December 5, 2005
Scientists Find Monument to Powerful Mayan Woman
CALGARY, Alberta (Reuters) - Archeologists working in Guatemala have unearthed a monument with the earliest-known depiction of a woman of authority in ancient Mayan culture, the Canadian leader of the research team said on Monday.
The 2-meter high (6-1/2 foot high) limestone monument, called a stela, has a portrait of a female who could be either a ruler or a mythical goddess, said Kathryn Reese-Taylor, a University of Calgary archeologist.
"It's unique in that it shows a woman in a really early period in Maya history, a period when the city states were being founded and dynasties were being instituted," she said.
Archeologists found the stela -- the likes of which normally describe events in the lives of kings -- at the site of Naachtun, a Mayan city 90 km (55 miles) north of the more famous site of Tikal.
It was buried inside an ancient building, and some of the inscriptions had been hacked off, suggesting it had been a casualty in an invasion of the city, possibly by forces from Tikal at the end of the 5th Century, she said.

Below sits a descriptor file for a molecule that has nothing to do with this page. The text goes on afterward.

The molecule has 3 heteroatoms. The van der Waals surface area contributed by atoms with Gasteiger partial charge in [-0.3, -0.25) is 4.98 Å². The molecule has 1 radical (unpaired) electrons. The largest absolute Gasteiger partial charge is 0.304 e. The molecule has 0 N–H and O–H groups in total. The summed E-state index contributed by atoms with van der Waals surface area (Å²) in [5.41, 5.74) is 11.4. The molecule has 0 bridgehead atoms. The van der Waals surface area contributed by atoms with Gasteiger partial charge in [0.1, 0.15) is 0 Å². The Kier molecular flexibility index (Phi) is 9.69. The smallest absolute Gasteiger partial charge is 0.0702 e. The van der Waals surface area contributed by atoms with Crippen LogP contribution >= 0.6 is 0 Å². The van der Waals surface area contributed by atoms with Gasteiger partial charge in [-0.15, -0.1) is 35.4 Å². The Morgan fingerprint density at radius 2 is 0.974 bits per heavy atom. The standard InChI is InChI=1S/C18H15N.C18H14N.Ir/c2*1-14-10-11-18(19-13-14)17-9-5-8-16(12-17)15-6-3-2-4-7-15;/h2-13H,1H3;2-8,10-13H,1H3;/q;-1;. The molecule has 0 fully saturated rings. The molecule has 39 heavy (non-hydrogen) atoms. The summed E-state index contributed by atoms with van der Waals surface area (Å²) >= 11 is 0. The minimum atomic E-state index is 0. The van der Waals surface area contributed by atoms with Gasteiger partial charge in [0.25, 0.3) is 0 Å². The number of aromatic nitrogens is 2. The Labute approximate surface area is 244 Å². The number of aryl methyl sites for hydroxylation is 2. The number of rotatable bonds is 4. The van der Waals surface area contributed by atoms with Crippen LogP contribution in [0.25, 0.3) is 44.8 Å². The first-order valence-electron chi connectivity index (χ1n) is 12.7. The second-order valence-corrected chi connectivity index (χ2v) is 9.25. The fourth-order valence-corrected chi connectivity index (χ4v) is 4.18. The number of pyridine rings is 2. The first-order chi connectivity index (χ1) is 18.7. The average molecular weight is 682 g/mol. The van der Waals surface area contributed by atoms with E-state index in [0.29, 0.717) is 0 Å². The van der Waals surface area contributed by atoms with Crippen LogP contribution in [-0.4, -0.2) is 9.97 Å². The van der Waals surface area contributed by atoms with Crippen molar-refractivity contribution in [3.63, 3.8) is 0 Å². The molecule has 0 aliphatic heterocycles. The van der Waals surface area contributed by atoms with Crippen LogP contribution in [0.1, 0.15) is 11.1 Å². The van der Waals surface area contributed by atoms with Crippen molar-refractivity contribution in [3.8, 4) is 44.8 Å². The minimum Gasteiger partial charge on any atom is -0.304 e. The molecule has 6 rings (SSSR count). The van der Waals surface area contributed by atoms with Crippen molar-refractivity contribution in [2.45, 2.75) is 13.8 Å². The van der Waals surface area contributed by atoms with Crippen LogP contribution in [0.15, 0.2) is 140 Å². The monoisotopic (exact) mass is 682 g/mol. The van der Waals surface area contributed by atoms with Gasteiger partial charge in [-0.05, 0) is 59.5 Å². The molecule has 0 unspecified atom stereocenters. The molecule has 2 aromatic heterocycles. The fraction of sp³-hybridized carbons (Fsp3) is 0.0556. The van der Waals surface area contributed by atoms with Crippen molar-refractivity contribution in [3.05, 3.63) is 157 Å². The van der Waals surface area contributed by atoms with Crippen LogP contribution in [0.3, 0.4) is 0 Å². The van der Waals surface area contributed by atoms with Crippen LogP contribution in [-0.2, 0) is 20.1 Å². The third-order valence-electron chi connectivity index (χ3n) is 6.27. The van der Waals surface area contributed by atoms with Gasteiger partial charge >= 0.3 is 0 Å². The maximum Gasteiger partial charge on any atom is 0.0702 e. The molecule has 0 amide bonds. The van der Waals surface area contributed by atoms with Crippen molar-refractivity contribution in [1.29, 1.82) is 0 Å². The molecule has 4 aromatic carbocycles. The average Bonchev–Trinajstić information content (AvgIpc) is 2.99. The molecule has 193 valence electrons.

"This was not unusual ... that they hack off or break stela. But one thing that was left on this stela was the name of the individual, and that is the name of a woman," Reese-Taylor said.
The name translates into Lady Partition Lord, she said.
Researchers do not suspect Mayan culture was matriarchal, but the newly unearthed stela shows that women played important roles in the establishment of the society, she said.
Next, the team will return to the site to make molds of the monument and begin studying the imagery that accompanies the portrait, which includes a bird deity with serpentine wings.
"There's a lot of rich iconography that we need to interpret and that will give us clues of the position that she held -- probably the political position of a founder of a dynasty. That would be my best guess right now," Reese-Taylor said.